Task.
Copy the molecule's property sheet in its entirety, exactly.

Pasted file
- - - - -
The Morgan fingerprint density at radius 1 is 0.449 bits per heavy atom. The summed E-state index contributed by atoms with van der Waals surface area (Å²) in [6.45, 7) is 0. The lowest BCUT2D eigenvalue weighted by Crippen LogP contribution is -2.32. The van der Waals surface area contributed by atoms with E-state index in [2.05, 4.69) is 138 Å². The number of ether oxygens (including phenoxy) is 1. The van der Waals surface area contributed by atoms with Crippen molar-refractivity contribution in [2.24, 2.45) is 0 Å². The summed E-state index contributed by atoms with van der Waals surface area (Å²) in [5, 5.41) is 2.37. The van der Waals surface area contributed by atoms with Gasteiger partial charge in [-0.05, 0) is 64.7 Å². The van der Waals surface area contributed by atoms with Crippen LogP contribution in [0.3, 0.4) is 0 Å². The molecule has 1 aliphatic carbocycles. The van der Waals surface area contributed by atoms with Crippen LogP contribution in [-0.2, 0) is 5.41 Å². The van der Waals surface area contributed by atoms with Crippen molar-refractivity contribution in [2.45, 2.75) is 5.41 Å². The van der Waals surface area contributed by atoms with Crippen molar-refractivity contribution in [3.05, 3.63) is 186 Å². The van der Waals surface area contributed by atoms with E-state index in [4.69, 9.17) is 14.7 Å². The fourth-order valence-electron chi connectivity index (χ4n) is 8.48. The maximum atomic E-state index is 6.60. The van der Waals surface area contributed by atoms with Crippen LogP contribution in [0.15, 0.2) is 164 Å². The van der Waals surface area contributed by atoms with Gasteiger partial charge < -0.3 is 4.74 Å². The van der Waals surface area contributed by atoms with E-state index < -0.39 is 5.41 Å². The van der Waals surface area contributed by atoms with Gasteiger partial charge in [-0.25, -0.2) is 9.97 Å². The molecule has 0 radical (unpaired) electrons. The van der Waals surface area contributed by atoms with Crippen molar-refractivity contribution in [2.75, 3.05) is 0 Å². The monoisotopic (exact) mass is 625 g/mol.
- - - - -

The Morgan fingerprint density at radius 1 is 0.449 bits per heavy atom. The summed E-state index contributed by atoms with van der Waals surface area (Å²) in [6.45, 7) is 0. The lowest BCUT2D eigenvalue weighted by Crippen LogP contribution is -2.32. The van der Waals surface area contributed by atoms with E-state index in [2.05, 4.69) is 138 Å². The number of ether oxygens (including phenoxy) is 1. The van der Waals surface area contributed by atoms with Crippen molar-refractivity contribution in [2.24, 2.45) is 0 Å². The summed E-state index contributed by atoms with van der Waals surface area (Å²) in [5, 5.41) is 2.37. The van der Waals surface area contributed by atoms with Gasteiger partial charge in [-0.05, 0) is 64.7 Å². The van der Waals surface area contributed by atoms with Crippen LogP contribution in [0.3, 0.4) is 0 Å². The molecule has 1 aliphatic carbocycles. The van der Waals surface area contributed by atoms with Crippen LogP contribution in [-0.2, 0) is 5.41 Å². The van der Waals surface area contributed by atoms with Crippen molar-refractivity contribution in [2.45, 2.75) is 5.41 Å². The van der Waals surface area contributed by atoms with Crippen molar-refractivity contribution in [3.05, 3.63) is 186 Å². The van der Waals surface area contributed by atoms with E-state index in [4.69, 9.17) is 14.7 Å². The fourth-order valence-electron chi connectivity index (χ4n) is 8.48. The maximum atomic E-state index is 6.60. The van der Waals surface area contributed by atoms with Crippen LogP contribution in [0.15, 0.2) is 164 Å². The van der Waals surface area contributed by atoms with Gasteiger partial charge < -0.3 is 4.74 Å². The van der Waals surface area contributed by atoms with E-state index < -0.39 is 5.41 Å². The van der Waals surface area contributed by atoms with Gasteiger partial charge in [-0.25, -0.2) is 9.97 Å². The molecule has 0 radical (unpaired) electrons. The van der Waals surface area contributed by atoms with Crippen molar-refractivity contribution in [2.75, 3.05) is 0 Å². The monoisotopic (exact) mass is 625 g/mol.